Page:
A week before Christmas, residents of Georgia reported spotting a mysterious bright fireball in the sky one evening. NASA reported the object has been identified as a meteor that entered Earth’s atmosphere. The agency says all six of its ‘all sky’ meteor cameras in the Southeast region picked up the flaming rock as it traveled around 29,000 miles per hour after crossing into the atmosphere at a steep angle. Aside from the spectacle, the meteor disintegrated before it hit the Earth, so the only trace it left behind was NASA’s photographic evidence.
NASA officials said in a statement the meteor shown in the video clip above is a piece of an asteroid weighing around 150 pounds and at least 16 inches in diameter. Despite its size and initial speed, the meteor ultimately posed no threat to life on Earth. According to the NASA statement, “cameras tracked it to an altitude of 17 miles above the town of Locust Grove, where it had slowed to a speed of 9000 miles per hour, at which point the meteor ceased producing light by burning up.”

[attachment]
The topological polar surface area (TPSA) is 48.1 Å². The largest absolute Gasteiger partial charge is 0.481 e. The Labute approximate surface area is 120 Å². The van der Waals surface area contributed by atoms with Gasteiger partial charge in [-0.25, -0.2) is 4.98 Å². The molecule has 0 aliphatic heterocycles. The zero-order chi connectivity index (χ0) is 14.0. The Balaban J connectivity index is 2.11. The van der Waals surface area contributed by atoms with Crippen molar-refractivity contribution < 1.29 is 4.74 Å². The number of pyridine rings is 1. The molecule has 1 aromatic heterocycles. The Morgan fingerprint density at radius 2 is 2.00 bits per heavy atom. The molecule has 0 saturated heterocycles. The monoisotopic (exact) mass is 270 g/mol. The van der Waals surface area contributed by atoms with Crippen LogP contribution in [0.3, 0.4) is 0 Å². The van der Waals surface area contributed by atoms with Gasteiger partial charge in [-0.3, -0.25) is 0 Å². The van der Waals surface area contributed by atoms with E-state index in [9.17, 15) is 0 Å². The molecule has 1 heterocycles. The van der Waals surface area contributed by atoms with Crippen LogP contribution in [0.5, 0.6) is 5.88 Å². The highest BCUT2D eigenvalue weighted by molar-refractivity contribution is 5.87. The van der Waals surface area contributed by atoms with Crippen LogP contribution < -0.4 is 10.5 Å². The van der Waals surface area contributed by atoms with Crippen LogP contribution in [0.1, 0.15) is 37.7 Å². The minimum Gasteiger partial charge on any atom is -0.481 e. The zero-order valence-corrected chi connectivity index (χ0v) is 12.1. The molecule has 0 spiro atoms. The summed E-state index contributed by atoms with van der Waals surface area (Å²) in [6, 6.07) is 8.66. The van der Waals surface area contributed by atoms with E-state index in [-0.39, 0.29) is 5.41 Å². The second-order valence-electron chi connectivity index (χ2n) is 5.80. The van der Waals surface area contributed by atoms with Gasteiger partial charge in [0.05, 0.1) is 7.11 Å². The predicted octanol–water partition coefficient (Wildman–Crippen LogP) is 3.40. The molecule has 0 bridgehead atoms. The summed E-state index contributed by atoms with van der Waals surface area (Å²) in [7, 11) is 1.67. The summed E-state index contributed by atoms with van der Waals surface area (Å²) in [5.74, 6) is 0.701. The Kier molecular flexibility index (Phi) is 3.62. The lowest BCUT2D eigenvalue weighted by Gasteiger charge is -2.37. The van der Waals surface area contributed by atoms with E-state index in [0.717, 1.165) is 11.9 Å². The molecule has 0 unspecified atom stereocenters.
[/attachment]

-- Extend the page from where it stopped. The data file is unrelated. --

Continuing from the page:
Some 3,000 meteors land on Earth each year, most without incident. Crossing into the Earth’s atmosphere causes the meteor chunks to slow their fall dramatically and typically burn up, leaving only very small fragments. NASA said it’s possible some fragments survived from this meteor, but there have been no reports of sightings or damage from any debris. Rather, we have only the satellite images and the above video, which was captured by a camera located in Cartersville, Georgia.
Images via NASA